Christopher J. Campbell, Robert Kaehler, and Anne Greco  |  08/01/2008

Christopher J. Campbell, Robert Kaehler, and Anne Greco’s default image

Value-Based Equipment Management

From purchasing to maintenance, proper planning makes equipment management easier.


Manufacturing organizations that depend upon high levels of sophisticated equipment can benefit dramatically from a fully integrated value-based equipment management system. By understanding and capitalizing on several significant trends in equipment management, organizations can reduce overhead costs, reduce maintenance costs, and optimize equipment use.

Recent trends in equipment management include:

Broadening of business processes and related software tools to encompass the entire equipment life cycle

Enterprisewide deployment of integrated application solutions, as opposed to the “stovepipe” departmental systems typical of the past

A dramatic shift towards commercial off-the-shelf products vs. in-house custom software


Many leading organizations are aggressively addressing these three trends and implementing what is becoming known as a value-based equipment management system because the bottom-line financial benefits are sizable, return on investment is rapid, and numerous “soft” benefits also result.

When properly implemented, a value-based equipment management system and fully integrated business processes provide all levels of your organization, including engineering, metrology, production, and executive management, with crucial decision-making information. With modern businesses so heavily reliant on high-technology facilities and tools to be competitive, an organization that does not properly leverage modern equipment management principles will struggle to meet today’s business challenges, including:

Effective business support. Having the right equipment in the right place at the right time helps support lean manufacturing initiatives.

Regulatory compliance. Regulations and standards from bodies such as ISO/IEC, ANSI, SEC, DOD, DOE, NASA, OSHA, FDA, and FAA continue to grow more complex and stringent.

Dynamic business environment . Projects, equipment, and people are continuously evolving in response to market demands and management priorities.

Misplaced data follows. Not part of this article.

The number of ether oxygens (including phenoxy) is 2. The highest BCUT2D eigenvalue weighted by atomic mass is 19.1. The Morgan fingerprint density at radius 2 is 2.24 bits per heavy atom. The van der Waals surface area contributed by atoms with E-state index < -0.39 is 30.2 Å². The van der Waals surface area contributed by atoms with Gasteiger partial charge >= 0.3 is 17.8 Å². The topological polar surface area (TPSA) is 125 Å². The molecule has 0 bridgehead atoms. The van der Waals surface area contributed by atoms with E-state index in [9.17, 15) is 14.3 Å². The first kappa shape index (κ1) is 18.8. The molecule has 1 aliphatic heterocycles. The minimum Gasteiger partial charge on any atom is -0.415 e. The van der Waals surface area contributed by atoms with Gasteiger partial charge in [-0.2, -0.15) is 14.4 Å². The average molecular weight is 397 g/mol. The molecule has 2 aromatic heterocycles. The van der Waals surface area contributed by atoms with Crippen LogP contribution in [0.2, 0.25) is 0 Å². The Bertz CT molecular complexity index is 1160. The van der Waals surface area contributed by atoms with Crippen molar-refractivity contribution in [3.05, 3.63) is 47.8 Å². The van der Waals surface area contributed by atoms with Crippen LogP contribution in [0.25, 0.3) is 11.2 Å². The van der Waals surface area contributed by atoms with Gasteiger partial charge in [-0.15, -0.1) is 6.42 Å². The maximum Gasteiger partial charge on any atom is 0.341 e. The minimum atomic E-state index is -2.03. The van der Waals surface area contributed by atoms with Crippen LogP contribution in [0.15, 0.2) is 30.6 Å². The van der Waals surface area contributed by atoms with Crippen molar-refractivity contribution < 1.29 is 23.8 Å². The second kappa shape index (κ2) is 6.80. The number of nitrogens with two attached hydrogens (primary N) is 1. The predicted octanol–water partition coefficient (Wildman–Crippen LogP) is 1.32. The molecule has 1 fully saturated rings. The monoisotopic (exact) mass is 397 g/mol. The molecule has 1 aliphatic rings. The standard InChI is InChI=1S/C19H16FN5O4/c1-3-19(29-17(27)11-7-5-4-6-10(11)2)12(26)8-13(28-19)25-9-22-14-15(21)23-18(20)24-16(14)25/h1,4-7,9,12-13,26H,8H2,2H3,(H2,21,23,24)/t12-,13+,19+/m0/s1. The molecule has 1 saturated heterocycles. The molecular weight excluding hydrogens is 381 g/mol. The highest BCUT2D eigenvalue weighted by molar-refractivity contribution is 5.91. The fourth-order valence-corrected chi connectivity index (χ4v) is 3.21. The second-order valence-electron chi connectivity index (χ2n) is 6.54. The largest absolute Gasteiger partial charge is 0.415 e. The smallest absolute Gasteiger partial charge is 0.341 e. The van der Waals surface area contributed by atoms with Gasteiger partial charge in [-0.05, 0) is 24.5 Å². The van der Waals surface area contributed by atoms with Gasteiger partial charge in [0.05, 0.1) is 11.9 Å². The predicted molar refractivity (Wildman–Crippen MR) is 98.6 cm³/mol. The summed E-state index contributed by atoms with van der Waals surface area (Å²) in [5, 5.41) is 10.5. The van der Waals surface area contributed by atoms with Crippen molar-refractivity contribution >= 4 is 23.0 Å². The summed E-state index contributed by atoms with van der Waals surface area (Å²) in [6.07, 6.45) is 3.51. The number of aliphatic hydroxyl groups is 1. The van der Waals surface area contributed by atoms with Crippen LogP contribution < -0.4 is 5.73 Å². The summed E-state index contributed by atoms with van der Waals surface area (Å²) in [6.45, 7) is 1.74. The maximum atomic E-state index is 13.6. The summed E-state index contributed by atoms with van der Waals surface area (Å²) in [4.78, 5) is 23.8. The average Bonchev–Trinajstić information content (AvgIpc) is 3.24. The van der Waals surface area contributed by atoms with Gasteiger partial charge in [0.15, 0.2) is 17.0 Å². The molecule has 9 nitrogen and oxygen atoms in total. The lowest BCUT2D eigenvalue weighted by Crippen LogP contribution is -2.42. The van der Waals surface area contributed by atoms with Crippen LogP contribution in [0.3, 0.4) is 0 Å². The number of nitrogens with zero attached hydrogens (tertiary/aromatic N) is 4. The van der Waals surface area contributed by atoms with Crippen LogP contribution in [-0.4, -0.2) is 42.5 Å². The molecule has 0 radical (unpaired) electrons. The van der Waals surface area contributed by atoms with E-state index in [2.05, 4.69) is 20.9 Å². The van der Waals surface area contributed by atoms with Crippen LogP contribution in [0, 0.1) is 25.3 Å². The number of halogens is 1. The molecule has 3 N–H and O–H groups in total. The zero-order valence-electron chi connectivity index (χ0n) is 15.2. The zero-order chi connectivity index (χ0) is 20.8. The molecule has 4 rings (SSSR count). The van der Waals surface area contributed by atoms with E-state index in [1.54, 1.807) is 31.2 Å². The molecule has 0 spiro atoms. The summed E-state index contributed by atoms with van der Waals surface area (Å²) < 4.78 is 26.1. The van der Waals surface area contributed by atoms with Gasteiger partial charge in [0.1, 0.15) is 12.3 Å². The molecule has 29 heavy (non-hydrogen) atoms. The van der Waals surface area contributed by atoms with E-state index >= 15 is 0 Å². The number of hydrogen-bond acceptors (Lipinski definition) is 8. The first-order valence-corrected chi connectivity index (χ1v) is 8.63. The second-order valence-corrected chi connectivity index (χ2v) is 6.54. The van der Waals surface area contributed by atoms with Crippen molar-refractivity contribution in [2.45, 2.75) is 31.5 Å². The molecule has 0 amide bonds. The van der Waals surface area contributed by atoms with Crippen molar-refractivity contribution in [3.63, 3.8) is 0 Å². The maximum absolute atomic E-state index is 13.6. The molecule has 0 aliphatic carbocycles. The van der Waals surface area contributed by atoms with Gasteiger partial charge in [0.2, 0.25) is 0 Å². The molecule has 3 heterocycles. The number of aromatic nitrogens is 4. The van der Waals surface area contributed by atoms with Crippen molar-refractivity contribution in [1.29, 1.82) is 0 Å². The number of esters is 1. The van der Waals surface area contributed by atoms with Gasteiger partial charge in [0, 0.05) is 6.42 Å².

Information integration

The key to successful value-based equipment management is an integrated system of capturing information. There are several dimensions of integration, each of which must be addressed in a comprehensive value-based equipment management system:

Vertical integration between active life-cycle functions, such as financial recordkeeping, physical tracking, and calibration management

Horizontal integration over the “time” axis as the equipment’s lifetime progresses from the planning and acquisition phase, to active use by the first owner, through various movement and service events, and eventually to redeployment or disposal

Organizational integration as many individuals, departments, and facilities across the enterprise are able to leverage the unified equipment-data repository and standardize equipment management business processes; this also implies that the common information system should be robust enough to handle all of the categories of assets, not necessarily calibrated gauges or instruments, but also general plant equipment, manufacturing tooling and fixtures, or computing (IT) equipment


The modern concept of the equipment management life cycle can be described as a continuous process and dynamic flow of information, as in the three dimensions of integration just described. In contrast to prior models, including two-dimensional “timelines” or static backroom record- keeping, the new equipment life-cycle continuum comprises all phases of the entire life cycle for all equipment, and does so in parallel with the strategic goals of the organization.

A value-based equipment management solution not only completely addresses each phase of the equipment life cycle, but also eliminates wasteful and error-prone duplication of data at the various stations in the life of each equipment item. Further, the ideal equipment management solution will play an active role in reducing expenses through screening of unnecessary equipment acquisitions and streamlining of equipment management business processes.

Planning and budgeting

Over time, as information is captured and reviewed, and the prior year’s budgets provide a baseline of information, the planning and budgeting phase becomes an integral tool in ensuring that equipment expenditures align with larger business priorities.

Value-based equipment management principles dictate that before new equipment is acquired, underutilized or available equipment must be identified and possibly transferred to where it’s needed, thus avoiding unnecessary capital expenditures.

In addition, forward visibility over equipment requirements affords better analysis of rent/lease vs. purchase decision factors. Without an integrated planning database, it’s too easy to make the mistake of renting a test instrument with the intent of returning it after a few days or weeks, but keeping it so long that it’s “paid for” many times over.